Finns Rally at the 2nd annual Miami Sailing Week

The Miami Sailing Week, a fixture of the Biscayne Bay winter sailing season, provided three days with eight quality windward-leeward races organized by a cracker-jack on-the-water race committee that managed to keep the starting line and windward legs fair, and wisely abandoned the first race when winds of 30 knots with  a 40-degree wind shift brought on by a squall darkened the sky and blasted through the fleet on its way to the first weather mark.

Then the wind settled into a moderate offshore breeze from the west and four races with multiple lead changes, lots of shifts and catpaws, and nice waves downwind made for some really contested racing both upwind and downwind.
Day 2 and 3 of the event brought light offshore, shifty winds and sunny skies.

Not enough can be said about the “chamber-of-commerce brochure” excellence of the Miami weather this time of year.  It was warm in the 70-80’s both in the air and water. Sunny skies prevailed with some beautiful and inspiring cloud formations above green-blue tropical-like waters enclosed by the futuristic Miami downtown skyline, the mangrove-filled shores of the barrier islands, and the fine horizon of the bay’s opening to the ocean.  Sailing Biscayne Bay is a delight.

We had a great field of sailors in the regatta—Caio Gerassi, sailed Charles Heimler’s loaner  Devoti /Wilke/WB to six bullets with two second places.  Gerassi was recently recruited out of the Snipe fleet, but he sailed Finns in his younger days in Brazil.   Second in the regatta was Jack Jennings, who made the Miami Finn Fleet his sailing home this winter, taking a break from cold Chicago.  Jennings has sailed his Finn frequently at Luca Devoti’s Sailing Academy in Valencia and some regattas in Europe.  Both he and Gerassi, who match-raced most of the regatta,  have lots of time in the Starboat, as well.  They represent a younger-generation of Finn sailors now coming into boat.

Third-place went to Michael Parramore, (first master) who bought Steve Fucillo’s primo Pata B4 that was set-up for the 2008 Olympic Trials as part of a container of several Pata B4’s imported into the U.S. for the 2008 U.S. Olympic Trials. He regularly-sails Jet 14’s, Thistles, and Lasers in the Annapolis area.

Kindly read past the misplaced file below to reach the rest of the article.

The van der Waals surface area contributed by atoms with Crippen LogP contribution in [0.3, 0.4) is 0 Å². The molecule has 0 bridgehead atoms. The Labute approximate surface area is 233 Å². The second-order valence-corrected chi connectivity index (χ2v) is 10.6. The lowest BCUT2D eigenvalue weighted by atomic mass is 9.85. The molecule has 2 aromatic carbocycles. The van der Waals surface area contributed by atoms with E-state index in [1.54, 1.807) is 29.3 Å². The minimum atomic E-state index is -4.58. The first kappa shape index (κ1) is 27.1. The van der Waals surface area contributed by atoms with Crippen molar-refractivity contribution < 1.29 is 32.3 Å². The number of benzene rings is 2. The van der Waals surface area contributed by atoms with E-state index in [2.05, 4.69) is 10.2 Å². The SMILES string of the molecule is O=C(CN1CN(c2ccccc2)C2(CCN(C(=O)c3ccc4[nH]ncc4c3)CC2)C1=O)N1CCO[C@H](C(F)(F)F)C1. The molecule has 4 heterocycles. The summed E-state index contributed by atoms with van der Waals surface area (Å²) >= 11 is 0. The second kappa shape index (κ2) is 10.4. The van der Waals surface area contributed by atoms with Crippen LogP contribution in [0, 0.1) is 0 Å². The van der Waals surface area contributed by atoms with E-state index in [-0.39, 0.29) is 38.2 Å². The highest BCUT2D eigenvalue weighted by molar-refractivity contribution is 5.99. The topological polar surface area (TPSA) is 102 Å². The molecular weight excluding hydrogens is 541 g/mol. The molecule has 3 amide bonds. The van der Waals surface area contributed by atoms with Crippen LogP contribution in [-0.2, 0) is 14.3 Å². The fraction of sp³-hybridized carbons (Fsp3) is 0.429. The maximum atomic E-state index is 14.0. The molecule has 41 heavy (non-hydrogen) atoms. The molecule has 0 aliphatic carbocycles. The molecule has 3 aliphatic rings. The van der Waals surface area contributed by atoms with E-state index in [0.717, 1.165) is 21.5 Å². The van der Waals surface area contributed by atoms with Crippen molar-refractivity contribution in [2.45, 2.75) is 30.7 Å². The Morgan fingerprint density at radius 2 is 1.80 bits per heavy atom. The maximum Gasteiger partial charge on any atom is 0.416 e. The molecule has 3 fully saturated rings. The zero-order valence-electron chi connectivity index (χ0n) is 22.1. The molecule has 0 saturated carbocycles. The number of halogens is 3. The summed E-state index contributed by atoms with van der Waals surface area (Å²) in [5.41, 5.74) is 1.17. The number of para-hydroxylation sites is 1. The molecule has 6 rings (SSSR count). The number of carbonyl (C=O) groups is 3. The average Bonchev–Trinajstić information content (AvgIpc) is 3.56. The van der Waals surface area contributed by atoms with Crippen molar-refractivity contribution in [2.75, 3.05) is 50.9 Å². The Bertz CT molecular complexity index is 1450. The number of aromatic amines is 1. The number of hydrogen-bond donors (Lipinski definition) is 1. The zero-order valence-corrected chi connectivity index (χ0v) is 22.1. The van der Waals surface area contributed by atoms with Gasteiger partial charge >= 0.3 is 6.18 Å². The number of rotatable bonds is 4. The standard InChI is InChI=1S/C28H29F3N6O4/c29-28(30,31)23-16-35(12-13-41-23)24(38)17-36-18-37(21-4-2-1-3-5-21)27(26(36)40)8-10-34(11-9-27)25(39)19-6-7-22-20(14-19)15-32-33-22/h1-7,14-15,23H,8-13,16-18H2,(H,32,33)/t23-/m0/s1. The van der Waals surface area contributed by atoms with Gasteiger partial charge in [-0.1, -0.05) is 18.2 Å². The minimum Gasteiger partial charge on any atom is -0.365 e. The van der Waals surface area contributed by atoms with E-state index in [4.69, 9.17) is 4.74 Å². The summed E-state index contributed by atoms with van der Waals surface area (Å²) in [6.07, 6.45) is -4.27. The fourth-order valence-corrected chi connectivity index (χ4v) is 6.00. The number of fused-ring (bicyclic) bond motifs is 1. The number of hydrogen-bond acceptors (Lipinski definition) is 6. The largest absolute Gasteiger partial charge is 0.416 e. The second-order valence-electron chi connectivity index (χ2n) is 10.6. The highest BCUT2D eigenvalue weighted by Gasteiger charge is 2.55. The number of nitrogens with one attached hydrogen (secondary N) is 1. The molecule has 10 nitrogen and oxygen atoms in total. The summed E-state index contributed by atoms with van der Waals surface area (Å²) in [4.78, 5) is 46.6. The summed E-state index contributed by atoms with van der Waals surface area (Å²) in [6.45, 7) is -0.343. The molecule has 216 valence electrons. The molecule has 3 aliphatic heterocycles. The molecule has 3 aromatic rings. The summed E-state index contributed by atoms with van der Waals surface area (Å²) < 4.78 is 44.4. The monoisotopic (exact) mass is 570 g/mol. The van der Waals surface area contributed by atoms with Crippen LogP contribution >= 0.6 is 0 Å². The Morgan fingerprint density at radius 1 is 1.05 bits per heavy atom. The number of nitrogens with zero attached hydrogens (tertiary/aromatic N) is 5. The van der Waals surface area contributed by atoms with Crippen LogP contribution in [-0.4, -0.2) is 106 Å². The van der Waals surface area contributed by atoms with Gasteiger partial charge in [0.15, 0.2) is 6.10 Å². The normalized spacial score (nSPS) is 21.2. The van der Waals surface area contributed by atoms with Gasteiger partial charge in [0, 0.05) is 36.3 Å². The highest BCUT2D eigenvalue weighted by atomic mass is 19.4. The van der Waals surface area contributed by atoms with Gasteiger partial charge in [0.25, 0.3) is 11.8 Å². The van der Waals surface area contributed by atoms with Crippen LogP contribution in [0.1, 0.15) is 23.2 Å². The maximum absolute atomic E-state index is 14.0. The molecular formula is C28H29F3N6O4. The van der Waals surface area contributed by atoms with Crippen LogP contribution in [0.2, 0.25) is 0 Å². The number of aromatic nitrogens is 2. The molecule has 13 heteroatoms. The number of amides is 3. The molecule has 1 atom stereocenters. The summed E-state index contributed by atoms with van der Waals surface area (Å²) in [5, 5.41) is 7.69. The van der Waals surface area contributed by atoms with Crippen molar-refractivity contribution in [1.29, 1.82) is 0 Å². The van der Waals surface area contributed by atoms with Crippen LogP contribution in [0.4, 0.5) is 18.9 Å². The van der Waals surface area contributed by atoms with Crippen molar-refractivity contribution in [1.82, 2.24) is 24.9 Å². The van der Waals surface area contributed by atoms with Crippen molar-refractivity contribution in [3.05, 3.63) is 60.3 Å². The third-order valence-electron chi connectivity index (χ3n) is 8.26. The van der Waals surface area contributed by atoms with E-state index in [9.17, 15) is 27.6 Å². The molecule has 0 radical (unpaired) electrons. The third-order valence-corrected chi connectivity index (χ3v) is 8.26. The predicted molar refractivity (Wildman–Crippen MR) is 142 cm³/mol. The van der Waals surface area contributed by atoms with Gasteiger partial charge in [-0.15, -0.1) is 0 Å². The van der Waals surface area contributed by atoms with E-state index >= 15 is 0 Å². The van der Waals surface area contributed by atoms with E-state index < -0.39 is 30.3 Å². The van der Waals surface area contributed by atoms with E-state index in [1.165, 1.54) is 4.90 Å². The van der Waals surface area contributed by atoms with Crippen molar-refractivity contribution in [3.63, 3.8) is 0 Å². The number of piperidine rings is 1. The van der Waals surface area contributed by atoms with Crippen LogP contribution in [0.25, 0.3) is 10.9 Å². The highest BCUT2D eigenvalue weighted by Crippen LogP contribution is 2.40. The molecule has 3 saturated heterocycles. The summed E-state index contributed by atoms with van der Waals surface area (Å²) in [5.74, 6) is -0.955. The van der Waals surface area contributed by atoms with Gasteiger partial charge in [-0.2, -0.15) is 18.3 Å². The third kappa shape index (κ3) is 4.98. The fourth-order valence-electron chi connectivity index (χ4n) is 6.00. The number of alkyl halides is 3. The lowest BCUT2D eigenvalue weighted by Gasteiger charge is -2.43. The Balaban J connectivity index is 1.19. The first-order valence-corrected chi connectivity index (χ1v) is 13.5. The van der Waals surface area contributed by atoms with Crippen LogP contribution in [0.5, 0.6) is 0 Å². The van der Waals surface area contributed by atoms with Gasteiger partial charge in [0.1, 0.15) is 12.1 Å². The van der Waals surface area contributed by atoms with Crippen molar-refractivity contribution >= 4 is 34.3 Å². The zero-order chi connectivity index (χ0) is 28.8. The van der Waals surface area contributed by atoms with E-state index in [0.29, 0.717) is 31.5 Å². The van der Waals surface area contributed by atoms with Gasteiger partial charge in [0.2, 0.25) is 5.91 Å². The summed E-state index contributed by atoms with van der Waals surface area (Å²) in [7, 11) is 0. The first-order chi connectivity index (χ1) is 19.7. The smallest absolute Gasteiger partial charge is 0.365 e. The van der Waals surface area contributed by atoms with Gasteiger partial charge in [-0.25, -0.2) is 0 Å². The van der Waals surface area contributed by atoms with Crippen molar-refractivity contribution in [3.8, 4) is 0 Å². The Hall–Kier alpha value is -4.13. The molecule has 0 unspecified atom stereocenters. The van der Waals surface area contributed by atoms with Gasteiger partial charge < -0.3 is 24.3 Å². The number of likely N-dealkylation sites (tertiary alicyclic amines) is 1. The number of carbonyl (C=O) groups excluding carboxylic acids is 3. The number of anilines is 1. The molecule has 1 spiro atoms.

His cross-cut, Dacron sail that is made by Bremen Sails, looked crisp on his boat as well as on the 80’s Vanguard “club boat”, that long-time Miami sail-maker Tom Bremen brought up to speed and raced in the regatta.

And the Legend award went to Hans Claesson, 77 years old, who had a Finn in his youth in Sweden.  Hans has sailed his Petticrow Finn throughout Florida and at the 2019 Masters Worlds in Denmark. Despite a capsize during the squall, Hans continued through all the races.

In its second Finn fleet Miami Sailing Week installment, the number of registered boats went from four to ten, more than doubling the Miami fleet in a year.  This is through the enthusiastic promotion of the Finn and providing boats for the “try then buy” program.  With inclusion on the Coconut Grove Sailing Club regatta calendar, the fleet is now embedded in the Miami sailing community.

There are a spring and summer series at the club for those who are in town for those times.

Usually, the fleet travels to the Europe for the master’s worlds in May.  With the current public health uncertainty, the Master Worlds in the Netherlands is also an uncertainty for international travel.  The 2022 Master Worlds is scheduled for Helsinki, and after that the premier candidate is Iraklita, Greece, organized by our Greek friends of the Finn Master Worlds Kavala, in northern Greece near the country’s second city of Thessaloniki.

By Charles Heimler text/cell 510 365 6004

Was This Post Helpful:

0 votes, 0 avg. rating

Share:

Rodion Mazin